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Minneapolis Residents in ‘George Floyd Autonomous Zone’ Plead for Safety

'I get to hear from the black elderly woman who has to sleep in her bathtub so she can avoid being shot at night...'

As violent crime soars in Minneapolis, business owners, residents, police, and politicians want the city to eliminate the anarchic George Floyd Autonomous Zone and restore law and order, the Star Tribune reported.

Located at the intersection of E. 38th St. and Chicago Ave., the George Floyd Autonomous Zone is a barricaded area that law enforcement officers “are literally barricaded from going in,” according to National Police Association spokeswoman Retired Sgt. Betsy Brantner Smith.

The media and Black Lives Matter activists call the area George Floyd Square.

Initially, after George Floyd’s death, protesters erected barricades around the intersection.

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Then, the Minneapolis Public Works Department installed 12 concrete barriers to prevent traffic from interfering with protesters and activists from fighting with police.

City Council Member Alondra Cano, a Democrat, said Minneapolis should have removed the barricades and opened the intersection for regular commerce before last winter.

Cano said her constituents, “the people no one wants to listen to,” suffer from increased violence because of the lack of policing.

“I get to hear from the black elderly woman who has to sleep in her bathtub so she can avoid being shot at night,” she said.

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“I get to hear from the other black elderly woman who has chronic pain and can’t access the bus and therefore can’t go grocery shopping, and I get to hear from the residents who text me when there’s bullets zinging by their faces in the middle of the day as they’re gardening,” she continued.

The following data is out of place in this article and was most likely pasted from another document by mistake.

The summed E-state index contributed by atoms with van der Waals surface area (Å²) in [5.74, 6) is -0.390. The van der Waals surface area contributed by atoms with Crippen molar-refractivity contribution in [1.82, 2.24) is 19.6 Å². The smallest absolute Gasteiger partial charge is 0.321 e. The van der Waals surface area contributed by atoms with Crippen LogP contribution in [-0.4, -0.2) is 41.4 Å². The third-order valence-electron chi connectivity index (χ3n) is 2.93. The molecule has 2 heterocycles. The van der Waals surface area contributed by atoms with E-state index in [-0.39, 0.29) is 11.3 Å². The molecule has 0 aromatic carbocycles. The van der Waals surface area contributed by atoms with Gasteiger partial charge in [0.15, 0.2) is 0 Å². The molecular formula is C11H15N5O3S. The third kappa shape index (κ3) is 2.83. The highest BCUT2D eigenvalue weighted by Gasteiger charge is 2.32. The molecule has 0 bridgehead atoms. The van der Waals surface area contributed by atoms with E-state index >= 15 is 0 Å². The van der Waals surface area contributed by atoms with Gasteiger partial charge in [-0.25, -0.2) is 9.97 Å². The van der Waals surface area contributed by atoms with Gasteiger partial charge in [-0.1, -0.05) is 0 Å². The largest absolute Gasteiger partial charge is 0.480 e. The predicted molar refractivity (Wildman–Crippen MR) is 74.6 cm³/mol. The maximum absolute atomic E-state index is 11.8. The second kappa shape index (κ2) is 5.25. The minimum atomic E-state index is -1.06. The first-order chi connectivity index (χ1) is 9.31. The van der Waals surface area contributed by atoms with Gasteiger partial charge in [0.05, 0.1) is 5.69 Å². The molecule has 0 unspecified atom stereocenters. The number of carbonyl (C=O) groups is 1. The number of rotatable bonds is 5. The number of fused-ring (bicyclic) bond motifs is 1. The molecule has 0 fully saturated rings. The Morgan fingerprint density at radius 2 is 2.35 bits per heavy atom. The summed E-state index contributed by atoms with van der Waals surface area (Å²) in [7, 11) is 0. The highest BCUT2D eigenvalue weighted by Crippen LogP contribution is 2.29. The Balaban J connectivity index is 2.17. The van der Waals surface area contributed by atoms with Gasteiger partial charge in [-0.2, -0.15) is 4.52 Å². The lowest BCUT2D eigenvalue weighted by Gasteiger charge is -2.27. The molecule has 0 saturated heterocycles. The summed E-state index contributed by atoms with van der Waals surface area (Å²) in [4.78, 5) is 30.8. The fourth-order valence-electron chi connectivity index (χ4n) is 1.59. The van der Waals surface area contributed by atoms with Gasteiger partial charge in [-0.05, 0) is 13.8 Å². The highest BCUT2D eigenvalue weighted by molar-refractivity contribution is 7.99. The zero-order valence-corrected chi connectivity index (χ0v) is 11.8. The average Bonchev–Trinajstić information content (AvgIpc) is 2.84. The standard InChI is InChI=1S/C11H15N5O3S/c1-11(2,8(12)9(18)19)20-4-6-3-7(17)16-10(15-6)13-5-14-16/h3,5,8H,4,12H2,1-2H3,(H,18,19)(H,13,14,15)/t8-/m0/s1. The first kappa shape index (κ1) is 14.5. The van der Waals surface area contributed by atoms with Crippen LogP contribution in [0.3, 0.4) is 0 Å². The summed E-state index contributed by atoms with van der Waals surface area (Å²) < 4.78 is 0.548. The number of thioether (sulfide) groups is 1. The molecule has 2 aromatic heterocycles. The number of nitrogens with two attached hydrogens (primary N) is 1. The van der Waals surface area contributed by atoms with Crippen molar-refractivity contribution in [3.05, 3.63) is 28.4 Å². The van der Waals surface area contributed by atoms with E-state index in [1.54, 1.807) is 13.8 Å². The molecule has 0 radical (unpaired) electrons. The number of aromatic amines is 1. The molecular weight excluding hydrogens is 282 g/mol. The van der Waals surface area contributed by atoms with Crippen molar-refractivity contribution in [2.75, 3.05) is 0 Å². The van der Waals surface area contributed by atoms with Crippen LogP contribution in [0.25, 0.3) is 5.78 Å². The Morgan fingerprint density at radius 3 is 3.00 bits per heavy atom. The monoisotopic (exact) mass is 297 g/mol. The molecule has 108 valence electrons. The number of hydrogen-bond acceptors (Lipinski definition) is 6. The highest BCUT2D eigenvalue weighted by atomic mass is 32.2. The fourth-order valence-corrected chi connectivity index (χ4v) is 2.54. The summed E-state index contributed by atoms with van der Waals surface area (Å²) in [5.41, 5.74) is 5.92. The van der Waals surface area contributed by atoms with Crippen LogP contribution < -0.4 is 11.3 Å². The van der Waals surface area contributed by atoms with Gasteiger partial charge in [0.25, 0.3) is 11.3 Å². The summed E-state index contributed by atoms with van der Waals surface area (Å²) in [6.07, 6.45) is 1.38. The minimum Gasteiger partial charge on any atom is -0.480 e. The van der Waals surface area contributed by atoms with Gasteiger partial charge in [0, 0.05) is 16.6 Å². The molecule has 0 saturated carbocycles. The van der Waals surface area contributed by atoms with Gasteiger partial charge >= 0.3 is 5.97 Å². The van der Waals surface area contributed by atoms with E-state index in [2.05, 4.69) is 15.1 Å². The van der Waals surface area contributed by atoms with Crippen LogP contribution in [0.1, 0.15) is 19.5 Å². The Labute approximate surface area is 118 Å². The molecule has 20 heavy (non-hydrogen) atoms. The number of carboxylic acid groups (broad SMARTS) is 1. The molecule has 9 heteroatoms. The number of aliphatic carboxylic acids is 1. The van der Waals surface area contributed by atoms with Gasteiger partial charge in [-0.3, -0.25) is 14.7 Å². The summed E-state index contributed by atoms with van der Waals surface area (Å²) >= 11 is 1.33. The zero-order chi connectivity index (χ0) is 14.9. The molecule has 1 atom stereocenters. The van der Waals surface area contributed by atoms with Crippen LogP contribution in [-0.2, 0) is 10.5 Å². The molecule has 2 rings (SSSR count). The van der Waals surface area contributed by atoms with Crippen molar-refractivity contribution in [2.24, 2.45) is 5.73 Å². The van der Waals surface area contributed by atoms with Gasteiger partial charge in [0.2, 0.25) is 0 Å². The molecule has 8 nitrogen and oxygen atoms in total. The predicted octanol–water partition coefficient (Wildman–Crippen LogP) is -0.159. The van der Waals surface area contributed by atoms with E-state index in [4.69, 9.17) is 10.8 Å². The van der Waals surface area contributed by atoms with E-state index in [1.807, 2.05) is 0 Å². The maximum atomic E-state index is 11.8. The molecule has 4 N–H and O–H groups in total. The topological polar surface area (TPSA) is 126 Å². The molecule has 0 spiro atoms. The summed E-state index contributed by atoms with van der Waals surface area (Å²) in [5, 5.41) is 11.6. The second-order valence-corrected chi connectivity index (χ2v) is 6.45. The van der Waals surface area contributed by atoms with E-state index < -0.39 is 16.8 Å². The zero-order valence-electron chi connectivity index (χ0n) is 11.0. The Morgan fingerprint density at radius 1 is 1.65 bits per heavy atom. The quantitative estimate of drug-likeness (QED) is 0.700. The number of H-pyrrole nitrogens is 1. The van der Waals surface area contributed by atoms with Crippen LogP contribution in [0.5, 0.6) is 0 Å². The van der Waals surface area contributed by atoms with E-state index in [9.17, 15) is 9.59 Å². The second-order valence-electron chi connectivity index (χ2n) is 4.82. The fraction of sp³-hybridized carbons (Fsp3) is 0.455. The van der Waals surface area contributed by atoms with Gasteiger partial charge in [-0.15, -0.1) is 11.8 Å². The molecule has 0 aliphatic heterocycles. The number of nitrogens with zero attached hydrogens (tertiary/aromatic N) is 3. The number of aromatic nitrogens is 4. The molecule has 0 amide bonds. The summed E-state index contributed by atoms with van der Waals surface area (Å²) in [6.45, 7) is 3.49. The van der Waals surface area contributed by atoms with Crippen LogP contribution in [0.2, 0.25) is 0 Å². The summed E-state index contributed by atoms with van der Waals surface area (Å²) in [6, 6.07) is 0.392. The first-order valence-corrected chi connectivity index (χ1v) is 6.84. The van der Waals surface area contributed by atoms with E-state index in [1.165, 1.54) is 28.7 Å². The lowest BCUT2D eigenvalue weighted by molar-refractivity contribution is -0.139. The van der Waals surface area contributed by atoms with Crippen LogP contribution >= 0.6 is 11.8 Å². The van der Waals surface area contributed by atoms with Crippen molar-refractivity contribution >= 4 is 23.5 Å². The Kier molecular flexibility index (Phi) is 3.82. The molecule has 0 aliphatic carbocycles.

Minneapolis Police Chief Medaria Arradondo said the George Floyd Autonomous Zone is “unacceptable” and that the “intersection must be reopened,” according to Fox News.

Acting U.S. Attorney W. Anders Folk said the FBI, ATF, and U.S. Marshals Service “will play a role in this initiative” to battle crime and prepare the area for reopening.

Pastor Curtis Farrar, who runs Worldwide Outreach for Christ, which resides at the intersection, said the area suffered from violence before the George Floyd Autonomous Zone was created.

“This was Bloods territory,” said Farrar, referring to the street gang. “A lot of the gangs are right over there now. A lot of people that go to this church used to be in that gang, drug dealers and all of that.”

At 38th and Chicago in 2019, there were reportedly seven shootings with 33 total bullets fired.

At the George Floyd Autonomous Zone in 2020, there were reportedly 185 shootings with more than 700 total bullets fired, a more than 2,000 percent increase.

Dwight Alexander, 58, who owns a restaurant, Smoke in the Pit, in the police no-go zone, said the anarchy has made him “afraid,” “frustrated,” and “mentally ill.”

“I have to set my mind every day to come up here and try and make a way for my family, and [the city] took away my rights, they took away my finances,” he said. “How do you think I feel? Put yourself in my shoes or my family’s shoes.”

Alexander protested the barricades last year by painting a mural on his restaurant that said, “In times of crisis, the wise build bridges while the foolish build barriers”—a quote from the film Black Panther.

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